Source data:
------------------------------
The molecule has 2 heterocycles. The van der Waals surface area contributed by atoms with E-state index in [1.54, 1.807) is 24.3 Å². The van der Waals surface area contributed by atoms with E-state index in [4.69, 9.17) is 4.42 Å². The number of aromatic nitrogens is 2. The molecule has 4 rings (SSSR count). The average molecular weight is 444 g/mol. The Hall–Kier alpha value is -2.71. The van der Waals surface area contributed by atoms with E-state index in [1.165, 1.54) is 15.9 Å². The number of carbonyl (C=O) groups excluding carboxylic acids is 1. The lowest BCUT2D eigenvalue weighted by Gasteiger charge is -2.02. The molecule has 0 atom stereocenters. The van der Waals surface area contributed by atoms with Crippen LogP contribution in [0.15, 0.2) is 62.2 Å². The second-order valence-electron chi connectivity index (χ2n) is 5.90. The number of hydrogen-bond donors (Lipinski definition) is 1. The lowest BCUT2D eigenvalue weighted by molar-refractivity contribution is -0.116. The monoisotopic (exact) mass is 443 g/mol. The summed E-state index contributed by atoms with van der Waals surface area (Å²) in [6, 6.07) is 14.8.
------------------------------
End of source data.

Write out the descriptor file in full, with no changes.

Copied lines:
The molecule has 2 heterocycles. The van der Waals surface area contributed by atoms with E-state index in [1.54, 1.807) is 24.3 Å². The van der Waals surface area contributed by atoms with E-state index in [4.69, 9.17) is 4.42 Å². The number of aromatic nitrogens is 2. The molecule has 4 rings (SSSR count). The average molecular weight is 444 g/mol. The Hall–Kier alpha value is -2.71. The van der Waals surface area contributed by atoms with E-state index in [1.165, 1.54) is 15.9 Å². The number of carbonyl (C=O) groups excluding carboxylic acids is 1. The lowest BCUT2D eigenvalue weighted by Gasteiger charge is -2.02. The molecule has 0 atom stereocenters. The van der Waals surface area contributed by atoms with Crippen LogP contribution in [0.15, 0.2) is 62.2 Å². The second-order valence-electron chi connectivity index (χ2n) is 5.90. The number of hydrogen-bond donors (Lipinski definition) is 1. The lowest BCUT2D eigenvalue weighted by molar-refractivity contribution is -0.116. The monoisotopic (exact) mass is 443 g/mol. The summed E-state index contributed by atoms with van der Waals surface area (Å²) in [6, 6.07) is 14.8.